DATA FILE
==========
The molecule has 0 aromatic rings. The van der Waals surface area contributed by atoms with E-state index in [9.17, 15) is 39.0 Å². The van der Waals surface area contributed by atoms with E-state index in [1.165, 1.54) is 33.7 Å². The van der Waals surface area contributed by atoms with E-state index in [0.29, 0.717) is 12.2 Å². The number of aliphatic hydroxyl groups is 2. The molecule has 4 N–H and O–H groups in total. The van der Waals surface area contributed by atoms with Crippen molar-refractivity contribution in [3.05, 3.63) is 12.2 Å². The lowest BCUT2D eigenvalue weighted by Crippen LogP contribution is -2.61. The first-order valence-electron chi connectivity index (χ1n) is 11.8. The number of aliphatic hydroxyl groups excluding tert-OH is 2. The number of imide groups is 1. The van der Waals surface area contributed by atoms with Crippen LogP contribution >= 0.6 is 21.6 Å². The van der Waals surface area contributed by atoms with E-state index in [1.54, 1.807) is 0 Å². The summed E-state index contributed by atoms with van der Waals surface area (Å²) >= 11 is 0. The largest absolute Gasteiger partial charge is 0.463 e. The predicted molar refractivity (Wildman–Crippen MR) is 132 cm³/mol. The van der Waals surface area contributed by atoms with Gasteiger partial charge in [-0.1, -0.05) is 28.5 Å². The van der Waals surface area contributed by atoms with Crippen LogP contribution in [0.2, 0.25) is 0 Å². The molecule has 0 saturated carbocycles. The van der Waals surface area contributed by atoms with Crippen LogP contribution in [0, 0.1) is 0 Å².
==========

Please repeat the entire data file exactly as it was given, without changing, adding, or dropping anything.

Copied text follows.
The molecule has 0 aromatic rings. The van der Waals surface area contributed by atoms with E-state index in [9.17, 15) is 39.0 Å². The van der Waals surface area contributed by atoms with E-state index in [1.165, 1.54) is 33.7 Å². The van der Waals surface area contributed by atoms with E-state index in [0.29, 0.717) is 12.2 Å². The number of aliphatic hydroxyl groups is 2. The molecule has 4 N–H and O–H groups in total. The van der Waals surface area contributed by atoms with Crippen molar-refractivity contribution in [3.05, 3.63) is 12.2 Å². The lowest BCUT2D eigenvalue weighted by Crippen LogP contribution is -2.61. The first-order valence-electron chi connectivity index (χ1n) is 11.8. The number of aliphatic hydroxyl groups excluding tert-OH is 2. The number of imide groups is 1. The van der Waals surface area contributed by atoms with Crippen LogP contribution >= 0.6 is 21.6 Å². The van der Waals surface area contributed by atoms with E-state index in [1.54, 1.807) is 0 Å². The summed E-state index contributed by atoms with van der Waals surface area (Å²) >= 11 is 0. The largest absolute Gasteiger partial charge is 0.463 e. The predicted molar refractivity (Wildman–Crippen MR) is 132 cm³/mol. The van der Waals surface area contributed by atoms with Gasteiger partial charge in [-0.1, -0.05) is 28.5 Å². The van der Waals surface area contributed by atoms with Crippen LogP contribution in [0.2, 0.25) is 0 Å². The molecule has 0 saturated carbocycles. The van der Waals surface area contributed by atoms with Crippen LogP contribution in [0, 0.1) is 0 Å².